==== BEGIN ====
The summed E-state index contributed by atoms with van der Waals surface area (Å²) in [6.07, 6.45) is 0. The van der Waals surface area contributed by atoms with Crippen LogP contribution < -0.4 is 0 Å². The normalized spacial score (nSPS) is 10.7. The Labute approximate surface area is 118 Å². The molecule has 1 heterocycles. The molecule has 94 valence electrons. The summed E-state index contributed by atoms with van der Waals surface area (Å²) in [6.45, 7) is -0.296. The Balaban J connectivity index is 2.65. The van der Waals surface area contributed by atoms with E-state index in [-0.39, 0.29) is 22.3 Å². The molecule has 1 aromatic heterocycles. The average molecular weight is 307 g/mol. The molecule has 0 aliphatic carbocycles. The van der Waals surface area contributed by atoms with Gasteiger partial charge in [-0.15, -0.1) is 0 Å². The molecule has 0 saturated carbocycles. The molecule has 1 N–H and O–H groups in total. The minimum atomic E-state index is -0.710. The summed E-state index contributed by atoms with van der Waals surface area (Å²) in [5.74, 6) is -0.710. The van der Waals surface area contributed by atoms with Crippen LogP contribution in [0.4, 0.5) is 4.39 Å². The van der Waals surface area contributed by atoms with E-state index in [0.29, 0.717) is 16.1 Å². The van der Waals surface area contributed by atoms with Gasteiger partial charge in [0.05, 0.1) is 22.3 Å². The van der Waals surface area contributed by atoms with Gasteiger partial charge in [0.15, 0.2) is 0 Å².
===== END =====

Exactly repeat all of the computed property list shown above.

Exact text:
The summed E-state index contributed by atoms with van der Waals surface area (Å²) in [6.07, 6.45) is 0. The van der Waals surface area contributed by atoms with Crippen LogP contribution < -0.4 is 0 Å². The normalized spacial score (nSPS) is 10.7. The Labute approximate surface area is 118 Å². The molecule has 1 heterocycles. The molecule has 94 valence electrons. The summed E-state index contributed by atoms with van der Waals surface area (Å²) in [6.45, 7) is -0.296. The Balaban J connectivity index is 2.65. The van der Waals surface area contributed by atoms with E-state index in [-0.39, 0.29) is 22.3 Å². The molecule has 1 aromatic heterocycles. The average molecular weight is 307 g/mol. The molecule has 0 aliphatic carbocycles. The van der Waals surface area contributed by atoms with Gasteiger partial charge in [-0.15, -0.1) is 0 Å². The molecule has 0 saturated carbocycles. The molecule has 1 N–H and O–H groups in total. The minimum atomic E-state index is -0.710. The summed E-state index contributed by atoms with van der Waals surface area (Å²) in [5.74, 6) is -0.710. The van der Waals surface area contributed by atoms with Crippen LogP contribution in [0.4, 0.5) is 4.39 Å². The van der Waals surface area contributed by atoms with E-state index in [0.29, 0.717) is 16.1 Å². The van der Waals surface area contributed by atoms with Gasteiger partial charge in [0.05, 0.1) is 22.3 Å². The van der Waals surface area contributed by atoms with Gasteiger partial charge in [0.15, 0.2) is 0 Å².